Um, so I'm reading its title-- let me, one sec sorry cuz. Yeah, cuz I am almost halfway, Well, I'm past halfway through the book. And it's by Estella Vasquez Perez in her last name is. And it's a series. So I'm on the second book. And it's called Dark Serenade. Yeah, so it's Montenegro Book Two dark serenade by Estella Vasquez Perez.

Dan Ott:

Well you're on Book Two, then you must have like the first.

Debra-Kaye:

Yes, there's three books so yeah, actually bought this one because the first one was free, I know they knew what to do series first And then see f you like, it sounds like you eed to finish series. So two or three now.

Dan Ott:

That's awesome. Nice. I've gotten into a bad habit of getting the first book of a series on the library or whatever. And then just like the second one isn't available, and I need it and just buy it, or if I can find the set, because I'm just like, Alright, well, I know, I'm just gonna do this with the third one or whatever.

Bekah Hawrot Weigel:

Yeah, I always make the mistake of waiting for it to come in from the library. And then by the time it comes in, I'm like, what happened in book one?

Debra-Kaye:

Like, what I've been trying to do now is if I see that the book is a series, after like, decide, okay, I'm either gonna read through the entire series before I take up any other book, or leave that until like the very end, because if I started series, I don't want to be like, okay, read book one, then start something and then forgot what happened in that book, one would have to meet over so Yeah, totally.

Bekah Hawrot Weigel:

It's a good strategy. Alright, Debra-Kaye, we are super happy to have you here with us today. And we always like to get started with what brought a person to this place in their life. So if you want to give us the Debra-Kaye origin story, we would love to hear it.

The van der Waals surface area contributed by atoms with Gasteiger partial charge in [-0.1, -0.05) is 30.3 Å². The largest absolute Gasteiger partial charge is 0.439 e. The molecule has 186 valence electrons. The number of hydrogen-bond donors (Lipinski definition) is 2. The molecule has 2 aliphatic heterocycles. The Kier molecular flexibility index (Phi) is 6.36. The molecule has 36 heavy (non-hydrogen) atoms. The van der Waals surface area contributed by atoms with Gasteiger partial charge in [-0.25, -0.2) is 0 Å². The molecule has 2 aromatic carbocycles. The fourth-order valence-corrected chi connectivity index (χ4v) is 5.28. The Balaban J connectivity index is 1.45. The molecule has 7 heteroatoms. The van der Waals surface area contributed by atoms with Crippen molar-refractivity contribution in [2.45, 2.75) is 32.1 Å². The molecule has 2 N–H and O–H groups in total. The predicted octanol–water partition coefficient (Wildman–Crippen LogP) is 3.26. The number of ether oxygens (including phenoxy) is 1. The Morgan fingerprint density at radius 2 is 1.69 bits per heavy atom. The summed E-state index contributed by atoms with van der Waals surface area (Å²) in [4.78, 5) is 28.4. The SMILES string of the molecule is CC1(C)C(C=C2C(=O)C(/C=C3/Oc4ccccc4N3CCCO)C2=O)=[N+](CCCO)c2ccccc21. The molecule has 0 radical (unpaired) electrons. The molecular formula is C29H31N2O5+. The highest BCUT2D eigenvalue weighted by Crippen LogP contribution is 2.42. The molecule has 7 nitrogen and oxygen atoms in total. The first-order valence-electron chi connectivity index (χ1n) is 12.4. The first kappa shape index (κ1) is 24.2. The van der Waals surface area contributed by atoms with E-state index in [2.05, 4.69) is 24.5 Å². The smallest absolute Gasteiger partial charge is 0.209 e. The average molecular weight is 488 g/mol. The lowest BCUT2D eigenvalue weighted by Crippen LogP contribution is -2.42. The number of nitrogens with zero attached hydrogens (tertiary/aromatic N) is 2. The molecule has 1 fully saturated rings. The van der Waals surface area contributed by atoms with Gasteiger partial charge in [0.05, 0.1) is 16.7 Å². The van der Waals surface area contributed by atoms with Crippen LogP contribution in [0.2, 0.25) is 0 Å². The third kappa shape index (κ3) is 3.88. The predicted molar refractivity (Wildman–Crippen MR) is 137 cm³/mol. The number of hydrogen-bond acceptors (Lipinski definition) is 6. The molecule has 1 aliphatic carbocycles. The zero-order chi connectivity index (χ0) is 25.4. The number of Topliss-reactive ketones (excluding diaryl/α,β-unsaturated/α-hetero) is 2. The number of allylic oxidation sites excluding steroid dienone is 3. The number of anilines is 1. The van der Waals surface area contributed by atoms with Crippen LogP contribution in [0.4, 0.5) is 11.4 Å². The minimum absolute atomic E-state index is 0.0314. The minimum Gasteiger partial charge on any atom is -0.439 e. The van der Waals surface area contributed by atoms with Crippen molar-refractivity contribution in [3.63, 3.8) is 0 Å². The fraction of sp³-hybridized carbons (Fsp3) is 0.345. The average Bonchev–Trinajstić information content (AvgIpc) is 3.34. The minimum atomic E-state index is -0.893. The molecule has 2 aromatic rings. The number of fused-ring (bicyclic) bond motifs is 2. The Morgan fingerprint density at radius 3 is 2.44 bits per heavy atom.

Debra-Kaye:

Oh, I could talk about this all day. Oh, I'm so actually studied information technology. I did my degree in information technology, like seven years ago, eight years ago. Um, because I always like to take always like the web--I taught myselt to use a computer when I was like 16. But just didn't really have any sense of direction and didn't know what development was, I think so just didn't really know how to get into the field. So I studied IT, did a degree and just never got a job in it. Because that is wasn't able to when there was no guidance, no anything. And where I'm from in Jamaica, it's mostly always system admins, network admins, and I dislike hardware. I did not like hardware. But I'll play it with software all day. So I just didn't know what to do, how to get in it. And it always seemed like programming was this rocket science thing that only certain people could do. So I was like, Okay, I don't know what to do with. So I discovered I like design too. So I did like a couple of courses in graphic design. And then I was like, Okay, I'll go to that. But then after a year, I was like, No, I really don't like it as much. I like it, but not as much as I did. And then in 2019, I was like, wait, it's time to be active on Twitter again because I had an account, but just didn't do anything with it. And I kept seeing people talk about this thing. I was like, wait, this is a thing. And then I got the courage to dm somebody and ask them like, how do you go about this? What is it, and they were like, what do you what do you like? And they're announced, like saying like, okay, you could do UX UI. And I was like, Okay, then I went down that rabbit hole of research for months and months and months. And that's an aside to realize, like, oh, but development is a thing. People actually do this. And it can be done. I don't have to go back to university for it. Okay, how do I do this? So I went down the rabbit hole and bookmarked all the courses and enrolled in lots of things that I to this day haven't gotten back to. But when I actually started to realize that there was actually a way a path to actually do it. I was like, Okay, yeah, this is a, this is a side of things to figure out how to do it. But this is the this is what I've been searching for. And when I was always I don't have to know, every single thing. And there are certain things that you should know. But then there are other paths in tech that you really don't need to get into. Like, okay, I can do this. So I'm probably going to need some some help, but it can be done. So that's a long winded we have over the course of several years. Yeah.

Bekah Hawrot Weigel: